When was the last time you heard someone say, “I’d rather clean toilets than do my taxes!” I totally get it. It is one of the least pleasant things anyone has to do, but that’s just it: YOU HAVE TO DO IT. So instead of making it the task that you put off and put off and put off until it becomes herculean and utterly terrifying, why not start now, two months before taxes are due, and plan it out. This way you can spend the next week or two strategizing and then gathering the documents you will need in order to complete your tax returns, either on your own, or with the help of a tax professional.
Although I am not a CPA, I have spent many years having to work on taxes and I have found that even as they have gotten more complicated, following my timeline and checklist has helped me, and subsequently my tax professional, complete what would otherwise be a confusing and difficult task. Here are some of my tips:
Set up a tax calendar
Give yourself a start date and a due date for your material submission to either your accountant, your tax prep company, or for yourself. And give each ample time. Waiting to hand everything over to the accountant on April 13th is just going to lead to mistakes. Yes, you may get an extension, but that won’t get you out of having to make a payment if it’s due so give your preparer and yourself at least a deadline of 4 weeks. They have other clients too, and first come first served.
Put together a tax package
It doesn’t have to be fancy but it should include: wage statements(W2s), investment reports(1099s, K1s, and other like documents), which should have been coming in the USPS in the past few weeks and will keep coming over the next week or so. By law, investment firms are required to get out their end of year statements to clients by February 15, 2019, which is getting a bit late, but be on the lookout. Also, the envelopes will alert you and say TAX INFORMATION DO NOT DISCARD.
Gather deduction documents (receipts, charitable donations, medical)
If you can take deductions this is where the work comes in. You will need to keep the receipts and detailed lists if you have made charitable donations over the past year. There are categories for cash donations, and then those for in kind, such as clothing, furniture or automobiles. You need to be very thorough with your details.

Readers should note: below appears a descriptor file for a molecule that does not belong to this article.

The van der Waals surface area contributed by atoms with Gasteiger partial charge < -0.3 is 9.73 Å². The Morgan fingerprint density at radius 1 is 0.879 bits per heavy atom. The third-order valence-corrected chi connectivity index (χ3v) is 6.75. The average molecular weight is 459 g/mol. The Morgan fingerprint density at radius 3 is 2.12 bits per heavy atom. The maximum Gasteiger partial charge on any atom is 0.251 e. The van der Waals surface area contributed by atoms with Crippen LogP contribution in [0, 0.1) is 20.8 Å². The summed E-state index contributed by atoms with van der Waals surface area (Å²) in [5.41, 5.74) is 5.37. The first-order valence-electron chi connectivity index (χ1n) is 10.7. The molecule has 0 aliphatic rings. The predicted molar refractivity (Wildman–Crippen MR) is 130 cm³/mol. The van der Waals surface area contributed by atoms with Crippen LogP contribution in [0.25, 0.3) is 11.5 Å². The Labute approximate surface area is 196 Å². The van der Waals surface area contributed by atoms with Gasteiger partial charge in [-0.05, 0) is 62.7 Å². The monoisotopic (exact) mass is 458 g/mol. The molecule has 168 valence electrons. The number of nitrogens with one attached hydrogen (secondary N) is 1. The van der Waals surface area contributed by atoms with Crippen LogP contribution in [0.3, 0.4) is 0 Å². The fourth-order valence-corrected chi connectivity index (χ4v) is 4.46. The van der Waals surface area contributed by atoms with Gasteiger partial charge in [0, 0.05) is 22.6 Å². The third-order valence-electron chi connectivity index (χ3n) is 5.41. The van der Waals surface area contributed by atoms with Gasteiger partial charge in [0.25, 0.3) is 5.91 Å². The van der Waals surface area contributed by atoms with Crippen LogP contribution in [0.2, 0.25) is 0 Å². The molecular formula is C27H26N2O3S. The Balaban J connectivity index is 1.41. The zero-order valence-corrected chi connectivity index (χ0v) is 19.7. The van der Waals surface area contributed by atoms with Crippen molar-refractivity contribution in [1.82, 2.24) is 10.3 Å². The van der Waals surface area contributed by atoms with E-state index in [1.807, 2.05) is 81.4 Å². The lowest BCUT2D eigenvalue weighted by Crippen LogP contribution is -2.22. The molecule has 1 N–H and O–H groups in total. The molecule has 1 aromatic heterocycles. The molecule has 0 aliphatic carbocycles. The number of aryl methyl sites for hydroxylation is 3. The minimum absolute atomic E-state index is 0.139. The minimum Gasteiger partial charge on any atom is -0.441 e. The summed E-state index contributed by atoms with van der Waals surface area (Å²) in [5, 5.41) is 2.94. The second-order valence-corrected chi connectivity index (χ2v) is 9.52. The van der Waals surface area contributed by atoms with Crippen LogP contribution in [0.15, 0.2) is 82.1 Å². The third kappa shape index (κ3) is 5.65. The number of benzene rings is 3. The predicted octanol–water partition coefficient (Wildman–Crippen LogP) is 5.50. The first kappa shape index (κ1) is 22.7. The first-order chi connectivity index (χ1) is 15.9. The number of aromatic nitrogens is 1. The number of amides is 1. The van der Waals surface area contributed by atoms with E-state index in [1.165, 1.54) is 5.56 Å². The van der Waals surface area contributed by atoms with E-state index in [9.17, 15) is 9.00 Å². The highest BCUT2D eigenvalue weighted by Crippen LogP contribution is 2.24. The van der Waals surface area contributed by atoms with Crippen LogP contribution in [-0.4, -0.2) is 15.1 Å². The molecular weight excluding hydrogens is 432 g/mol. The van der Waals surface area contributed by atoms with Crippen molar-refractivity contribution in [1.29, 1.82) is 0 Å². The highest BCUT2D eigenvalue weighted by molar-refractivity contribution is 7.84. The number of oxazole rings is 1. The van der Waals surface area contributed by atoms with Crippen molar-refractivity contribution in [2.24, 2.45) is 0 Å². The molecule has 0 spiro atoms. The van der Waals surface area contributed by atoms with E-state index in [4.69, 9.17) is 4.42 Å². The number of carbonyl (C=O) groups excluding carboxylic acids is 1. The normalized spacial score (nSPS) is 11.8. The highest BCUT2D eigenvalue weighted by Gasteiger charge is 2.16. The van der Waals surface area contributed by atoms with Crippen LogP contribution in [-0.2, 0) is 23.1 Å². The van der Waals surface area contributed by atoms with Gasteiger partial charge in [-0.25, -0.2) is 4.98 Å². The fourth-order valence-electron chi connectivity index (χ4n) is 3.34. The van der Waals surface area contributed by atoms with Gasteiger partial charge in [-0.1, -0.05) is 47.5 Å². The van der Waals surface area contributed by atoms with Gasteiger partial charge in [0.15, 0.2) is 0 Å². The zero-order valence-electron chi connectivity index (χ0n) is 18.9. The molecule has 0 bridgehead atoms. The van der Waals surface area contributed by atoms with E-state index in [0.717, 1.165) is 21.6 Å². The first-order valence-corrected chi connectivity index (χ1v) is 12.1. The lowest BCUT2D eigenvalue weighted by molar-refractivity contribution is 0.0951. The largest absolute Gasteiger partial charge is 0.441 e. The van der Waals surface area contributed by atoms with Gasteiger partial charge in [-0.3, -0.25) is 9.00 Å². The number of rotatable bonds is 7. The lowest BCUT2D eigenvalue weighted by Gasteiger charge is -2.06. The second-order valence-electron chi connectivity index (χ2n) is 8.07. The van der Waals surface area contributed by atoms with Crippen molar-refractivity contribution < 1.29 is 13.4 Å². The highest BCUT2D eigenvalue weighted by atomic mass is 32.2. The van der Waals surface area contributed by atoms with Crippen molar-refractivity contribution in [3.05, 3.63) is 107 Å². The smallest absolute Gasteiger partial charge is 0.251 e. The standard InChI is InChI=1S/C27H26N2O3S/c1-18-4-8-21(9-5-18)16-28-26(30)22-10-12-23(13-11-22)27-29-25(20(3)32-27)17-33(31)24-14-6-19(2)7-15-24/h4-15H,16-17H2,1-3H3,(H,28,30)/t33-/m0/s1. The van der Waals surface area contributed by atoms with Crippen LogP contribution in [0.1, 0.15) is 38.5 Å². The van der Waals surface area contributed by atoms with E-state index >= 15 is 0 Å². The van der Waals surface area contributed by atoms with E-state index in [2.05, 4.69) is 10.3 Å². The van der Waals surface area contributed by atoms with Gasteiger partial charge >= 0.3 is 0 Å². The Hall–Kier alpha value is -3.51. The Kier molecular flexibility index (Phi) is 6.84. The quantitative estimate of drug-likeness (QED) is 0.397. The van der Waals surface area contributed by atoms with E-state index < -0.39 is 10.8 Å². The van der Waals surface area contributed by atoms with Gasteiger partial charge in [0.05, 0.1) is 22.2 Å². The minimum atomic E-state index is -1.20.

Medical deductions are another area, but with the new tax laws it is very important to check with a tax professional. As of this year you can still list your medical expenses in terms of levels of income. You will need to keep receipts from doctors visits, and from prescriptions.
Organize business expenses
Now the part that I always dread before I begin but once I list the categories it becomes a breeze: business expenses. Obviously, this applies to you if you have a business or a side gig. You want to list your expenses in ways that would seem clear to you, your tax preparer and obviously to someone who is going to ultimately review your return so be thorough but also be realistic. Think about the business you own and then determine if the things you spend money on for the business are reasonable like, supplies, advertising, mileage, meals, travel, and make sure you have receipts and documentation to back up everything. Each person’s business is different, so whereas Kim Kardashian writes off a million dollars a year in cosmetics, I don’t think I’ll be doing that this year (besides, I’m the one who you hire to purge all that stuff, remember?).
After you’ve gathered as much material as you can, present it to your tax professional. Or if you can handle this job yourself, more power to you, fill in the forms.
Just remember, if this gets done in an organized and timely manner, you walk away with a sense of relief that you got what seemed like a daunting job done in plenty of time. Now you can enjoy the spring.
And if you if you have questions or need help before you call a tax pro call The Organizer at (202)253-9619 for an hour or two prep work. It’s ok to ask for help and absolutely worth the piece of mind.